Saturday, August 15, 2009


Reflection on Interlude Retreat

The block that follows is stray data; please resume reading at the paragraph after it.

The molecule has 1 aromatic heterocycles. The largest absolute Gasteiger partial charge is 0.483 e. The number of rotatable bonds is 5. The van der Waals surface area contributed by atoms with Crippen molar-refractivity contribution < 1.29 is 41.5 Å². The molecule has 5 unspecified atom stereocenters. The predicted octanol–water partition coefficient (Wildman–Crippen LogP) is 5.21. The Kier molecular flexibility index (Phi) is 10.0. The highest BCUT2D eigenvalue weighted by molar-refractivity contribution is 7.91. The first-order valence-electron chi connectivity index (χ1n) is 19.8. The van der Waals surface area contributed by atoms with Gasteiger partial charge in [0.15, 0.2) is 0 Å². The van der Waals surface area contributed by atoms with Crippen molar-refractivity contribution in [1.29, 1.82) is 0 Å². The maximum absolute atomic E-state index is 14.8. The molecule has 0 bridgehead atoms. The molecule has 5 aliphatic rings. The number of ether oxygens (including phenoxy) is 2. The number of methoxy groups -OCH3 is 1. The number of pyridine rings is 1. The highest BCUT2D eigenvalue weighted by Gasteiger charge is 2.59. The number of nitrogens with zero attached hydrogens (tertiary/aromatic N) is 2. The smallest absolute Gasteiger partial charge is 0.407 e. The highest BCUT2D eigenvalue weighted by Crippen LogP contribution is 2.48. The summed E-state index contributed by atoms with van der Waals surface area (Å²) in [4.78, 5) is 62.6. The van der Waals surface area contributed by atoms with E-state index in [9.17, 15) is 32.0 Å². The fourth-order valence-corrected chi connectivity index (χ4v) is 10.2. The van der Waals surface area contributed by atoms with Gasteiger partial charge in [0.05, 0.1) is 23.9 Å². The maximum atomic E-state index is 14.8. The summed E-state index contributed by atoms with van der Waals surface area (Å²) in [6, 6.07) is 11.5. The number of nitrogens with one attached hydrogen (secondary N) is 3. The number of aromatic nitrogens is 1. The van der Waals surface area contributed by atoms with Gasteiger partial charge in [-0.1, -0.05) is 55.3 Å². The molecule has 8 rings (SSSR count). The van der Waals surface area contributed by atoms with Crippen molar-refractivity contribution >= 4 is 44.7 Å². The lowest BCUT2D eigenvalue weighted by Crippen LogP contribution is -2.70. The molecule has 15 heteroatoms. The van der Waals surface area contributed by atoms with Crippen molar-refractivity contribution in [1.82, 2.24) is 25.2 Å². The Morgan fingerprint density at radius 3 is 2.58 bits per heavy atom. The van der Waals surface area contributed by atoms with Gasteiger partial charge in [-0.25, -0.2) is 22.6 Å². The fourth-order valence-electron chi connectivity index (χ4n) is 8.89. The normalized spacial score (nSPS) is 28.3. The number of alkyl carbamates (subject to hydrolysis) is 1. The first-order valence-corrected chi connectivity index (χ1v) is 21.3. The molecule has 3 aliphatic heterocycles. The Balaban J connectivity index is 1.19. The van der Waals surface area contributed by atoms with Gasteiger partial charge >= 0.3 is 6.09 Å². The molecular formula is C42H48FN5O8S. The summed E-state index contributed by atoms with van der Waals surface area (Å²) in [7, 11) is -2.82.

If you have ever had a dream come true, then you have some idea of what I am feeling these days. I have said for years it would be wonderful to have a group of my good friends from all over the country in one place laughing, singing, talking, feasting together. Well, that kind of what happened last week at the first ever "Interlude" retreat for church musicians. We spent three amazing days together digging deep into our needs, wants, frustrations, delights, sorrows, longings, and callings. Paula D'Arcy was one amazing facilitator and I am convinced we all left the experience feeling supported, renewed, and more determined than ever to cultivate emotional and spiritual health. I don't know quite what will happen from here, but I do suspect very strongly that the "Interlude" concept will flourish. There will be many more retreats and perhaps several each year all around the country. Whatever happens with "Interlude" I know this: that I am more intent than ever about finding rest, silence, laughter, and time for prayer in all it's many forms. Thanks to Calvin College, to all the participants, to Bev and Dave Vander Molen, and to all of you who supported with your prayers and thoughts.